Inevitably, on March 26, 2020, the MOHFW acknowledged that retail sale of drugs and delivery to the doorstep of consumers is essential during COVID-19 and issued directions thereon (“Notification”). In terms of this Notification, any person holding a license under the Rules is permitted to sell any drugs, except the drugs specifically prohibited, by retail with doorstep delivery of the drug, subject to certain conditions. One of the conditions laid down in the Notification is that the drugs can be supplied at the doorstep of only those patients located within the same revenue district, where the license holder is located. This condition creates ambiguity on the operation of e-pharmacies that have an online-only presence but no brick and mortar stores. The aforesaid geographical limitation on the sale of drugs also defeats the very purpose that e-pharmacies intend to serve through their business models.
On one hand, the Government of India through the Consolidated Guidelines and New Guidelines, allowed the sale of pharmaceuticals, being an essential commodity, by way of e-commerce and on the other hand, the Notification imposes conditions which may not suit the business model of all e-pharmacies.
The current situation has brought the issue of doorstep delivery of medicines to the fore and highlighted the importance of fast tracking the finalisation and notification of the Draft E-pharmacy Rules. The steep rise in the business of e-pharmacies during COVID-19 is proof of their necessity. E-pharmacies are experiencing a shortage of manpower owing to an exponential increase in customer orders and are hiring aggressively to meet the high demand. Some of them are finding innovative solutions to their problem of achieving last mile delivery. For instance, e-health platform– Medlife has partnered with Uber for the delivery of medicines to its customers.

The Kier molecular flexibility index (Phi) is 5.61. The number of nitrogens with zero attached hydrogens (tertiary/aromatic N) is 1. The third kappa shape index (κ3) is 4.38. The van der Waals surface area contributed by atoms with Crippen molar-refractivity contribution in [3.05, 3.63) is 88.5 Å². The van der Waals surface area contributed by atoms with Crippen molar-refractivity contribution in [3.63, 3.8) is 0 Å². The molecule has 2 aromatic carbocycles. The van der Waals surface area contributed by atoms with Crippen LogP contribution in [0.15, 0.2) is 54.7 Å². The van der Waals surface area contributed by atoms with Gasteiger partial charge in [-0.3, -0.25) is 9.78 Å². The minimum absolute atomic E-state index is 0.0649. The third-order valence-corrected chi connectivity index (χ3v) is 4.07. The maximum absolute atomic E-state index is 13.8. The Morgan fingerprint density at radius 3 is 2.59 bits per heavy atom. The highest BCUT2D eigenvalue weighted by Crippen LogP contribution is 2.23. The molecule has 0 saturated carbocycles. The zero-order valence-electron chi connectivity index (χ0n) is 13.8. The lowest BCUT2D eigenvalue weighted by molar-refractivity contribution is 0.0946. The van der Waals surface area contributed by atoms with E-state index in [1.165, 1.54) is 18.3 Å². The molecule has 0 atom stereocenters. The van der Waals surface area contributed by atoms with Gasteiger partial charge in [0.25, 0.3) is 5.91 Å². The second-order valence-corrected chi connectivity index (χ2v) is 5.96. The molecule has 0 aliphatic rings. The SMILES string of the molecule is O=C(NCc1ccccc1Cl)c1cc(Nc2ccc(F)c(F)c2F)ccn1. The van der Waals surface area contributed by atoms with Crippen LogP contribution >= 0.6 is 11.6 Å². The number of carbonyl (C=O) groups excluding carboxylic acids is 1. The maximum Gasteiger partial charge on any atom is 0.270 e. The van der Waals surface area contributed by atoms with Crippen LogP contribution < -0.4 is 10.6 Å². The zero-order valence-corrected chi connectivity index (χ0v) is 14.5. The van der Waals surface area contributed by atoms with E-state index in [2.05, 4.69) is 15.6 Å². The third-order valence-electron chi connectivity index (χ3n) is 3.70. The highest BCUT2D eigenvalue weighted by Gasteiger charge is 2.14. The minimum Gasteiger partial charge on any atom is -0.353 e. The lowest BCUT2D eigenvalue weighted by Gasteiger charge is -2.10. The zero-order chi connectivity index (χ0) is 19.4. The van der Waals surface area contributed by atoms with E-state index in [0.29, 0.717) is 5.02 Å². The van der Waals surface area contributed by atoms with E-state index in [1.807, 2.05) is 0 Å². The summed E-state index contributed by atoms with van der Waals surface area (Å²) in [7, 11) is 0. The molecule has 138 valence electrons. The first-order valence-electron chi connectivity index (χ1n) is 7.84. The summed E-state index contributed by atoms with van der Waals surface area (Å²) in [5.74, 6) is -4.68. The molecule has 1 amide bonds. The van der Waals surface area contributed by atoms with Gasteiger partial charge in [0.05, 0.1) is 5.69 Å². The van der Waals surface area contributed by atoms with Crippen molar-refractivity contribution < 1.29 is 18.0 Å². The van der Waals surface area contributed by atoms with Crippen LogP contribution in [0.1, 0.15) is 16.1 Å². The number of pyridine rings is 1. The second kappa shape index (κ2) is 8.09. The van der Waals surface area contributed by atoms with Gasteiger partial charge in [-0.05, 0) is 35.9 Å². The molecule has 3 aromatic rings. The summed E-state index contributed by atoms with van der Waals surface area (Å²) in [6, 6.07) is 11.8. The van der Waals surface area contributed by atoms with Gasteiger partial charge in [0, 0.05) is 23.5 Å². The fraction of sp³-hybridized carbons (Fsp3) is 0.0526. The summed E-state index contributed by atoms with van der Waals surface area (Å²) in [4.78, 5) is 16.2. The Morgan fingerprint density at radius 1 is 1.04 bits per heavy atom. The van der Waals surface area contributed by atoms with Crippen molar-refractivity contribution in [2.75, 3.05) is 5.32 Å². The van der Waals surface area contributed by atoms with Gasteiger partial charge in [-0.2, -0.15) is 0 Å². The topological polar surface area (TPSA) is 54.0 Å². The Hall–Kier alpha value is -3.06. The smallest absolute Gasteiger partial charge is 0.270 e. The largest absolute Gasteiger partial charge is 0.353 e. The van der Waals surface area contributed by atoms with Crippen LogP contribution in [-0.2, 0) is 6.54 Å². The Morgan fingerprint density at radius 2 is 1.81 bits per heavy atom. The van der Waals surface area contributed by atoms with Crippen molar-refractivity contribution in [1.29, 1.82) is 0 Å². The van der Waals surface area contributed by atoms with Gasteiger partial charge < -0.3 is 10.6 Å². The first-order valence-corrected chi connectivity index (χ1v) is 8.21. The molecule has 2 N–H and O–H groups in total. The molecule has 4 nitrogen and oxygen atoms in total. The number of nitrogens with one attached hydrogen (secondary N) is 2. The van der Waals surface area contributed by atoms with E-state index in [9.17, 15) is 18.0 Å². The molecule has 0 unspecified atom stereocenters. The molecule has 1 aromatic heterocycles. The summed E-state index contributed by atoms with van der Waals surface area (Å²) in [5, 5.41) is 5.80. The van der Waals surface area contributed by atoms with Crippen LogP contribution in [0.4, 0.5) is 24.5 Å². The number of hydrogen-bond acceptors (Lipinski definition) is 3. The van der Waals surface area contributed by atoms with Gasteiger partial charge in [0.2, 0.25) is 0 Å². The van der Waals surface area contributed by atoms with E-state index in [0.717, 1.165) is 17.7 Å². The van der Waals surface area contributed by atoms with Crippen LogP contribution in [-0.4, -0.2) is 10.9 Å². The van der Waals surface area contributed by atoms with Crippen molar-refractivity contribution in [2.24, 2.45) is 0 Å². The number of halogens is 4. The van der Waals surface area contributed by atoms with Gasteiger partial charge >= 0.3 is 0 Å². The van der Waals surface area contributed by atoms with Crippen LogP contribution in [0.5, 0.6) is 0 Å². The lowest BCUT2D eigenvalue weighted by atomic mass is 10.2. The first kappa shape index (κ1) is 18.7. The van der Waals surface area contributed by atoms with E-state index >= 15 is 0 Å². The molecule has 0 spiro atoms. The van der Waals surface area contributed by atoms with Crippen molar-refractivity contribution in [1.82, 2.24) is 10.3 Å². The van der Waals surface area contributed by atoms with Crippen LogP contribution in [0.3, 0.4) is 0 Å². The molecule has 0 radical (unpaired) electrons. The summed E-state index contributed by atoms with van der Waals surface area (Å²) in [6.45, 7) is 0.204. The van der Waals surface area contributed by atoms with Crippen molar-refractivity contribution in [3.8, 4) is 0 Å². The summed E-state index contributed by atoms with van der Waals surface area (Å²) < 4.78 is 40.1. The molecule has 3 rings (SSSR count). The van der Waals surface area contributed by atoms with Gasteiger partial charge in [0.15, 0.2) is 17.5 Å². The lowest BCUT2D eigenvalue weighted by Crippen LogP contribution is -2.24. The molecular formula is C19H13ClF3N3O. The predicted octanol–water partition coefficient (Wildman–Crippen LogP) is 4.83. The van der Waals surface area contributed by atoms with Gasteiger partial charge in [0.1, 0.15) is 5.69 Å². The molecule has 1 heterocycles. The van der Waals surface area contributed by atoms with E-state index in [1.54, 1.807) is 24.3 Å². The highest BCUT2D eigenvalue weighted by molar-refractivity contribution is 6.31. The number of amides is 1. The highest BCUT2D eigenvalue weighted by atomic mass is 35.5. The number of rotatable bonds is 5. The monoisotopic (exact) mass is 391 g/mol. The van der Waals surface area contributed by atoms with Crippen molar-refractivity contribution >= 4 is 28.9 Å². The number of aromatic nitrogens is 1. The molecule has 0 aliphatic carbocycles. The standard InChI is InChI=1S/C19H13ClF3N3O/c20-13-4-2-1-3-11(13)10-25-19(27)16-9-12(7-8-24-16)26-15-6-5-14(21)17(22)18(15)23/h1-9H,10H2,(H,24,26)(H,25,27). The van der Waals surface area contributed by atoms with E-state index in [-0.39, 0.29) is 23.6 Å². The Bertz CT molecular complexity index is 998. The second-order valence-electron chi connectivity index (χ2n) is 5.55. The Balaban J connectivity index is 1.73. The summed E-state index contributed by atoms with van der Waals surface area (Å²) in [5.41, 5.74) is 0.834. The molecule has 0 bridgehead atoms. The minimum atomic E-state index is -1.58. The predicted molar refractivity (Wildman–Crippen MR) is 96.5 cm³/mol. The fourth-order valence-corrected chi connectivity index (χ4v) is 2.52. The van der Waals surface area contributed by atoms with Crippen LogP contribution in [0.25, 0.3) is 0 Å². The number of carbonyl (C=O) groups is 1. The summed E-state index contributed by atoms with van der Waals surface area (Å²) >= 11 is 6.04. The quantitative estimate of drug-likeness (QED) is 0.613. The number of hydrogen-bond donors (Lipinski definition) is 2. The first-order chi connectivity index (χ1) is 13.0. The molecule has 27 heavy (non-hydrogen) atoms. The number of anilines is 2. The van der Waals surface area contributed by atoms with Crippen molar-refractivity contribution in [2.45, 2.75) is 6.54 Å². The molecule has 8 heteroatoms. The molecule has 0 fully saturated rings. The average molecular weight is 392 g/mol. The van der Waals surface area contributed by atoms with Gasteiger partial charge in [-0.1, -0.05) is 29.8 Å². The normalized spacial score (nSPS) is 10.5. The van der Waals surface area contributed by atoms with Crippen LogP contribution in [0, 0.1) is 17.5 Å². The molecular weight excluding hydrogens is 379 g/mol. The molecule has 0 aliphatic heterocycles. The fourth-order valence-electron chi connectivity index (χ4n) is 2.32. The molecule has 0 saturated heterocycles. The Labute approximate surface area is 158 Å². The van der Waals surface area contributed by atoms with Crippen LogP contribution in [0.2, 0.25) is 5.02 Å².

4. MAPPING SERVICE APPLICATIONS
While the COVID – 19 pandemic has affected people in a myriad of ways, it is evident that some of us are more severely affected than others. Daily wage earners, migrant workers, etc., have been displaced and are struggling to meet their basic needs. The Central and State Governments in India are converting schools, stadiums etc., into public night shelters and public food shelters to cater to the needs of the underprivileged. Some of these spaces are also being converted into isolation centres for suspected COVID-19 patients.
To help the public avail the benefit of these government initiatives, mapping service applications are now showing locations of these shelters on GPS. This is a great example of technology-based businesses using their expertise to help people during these times of need.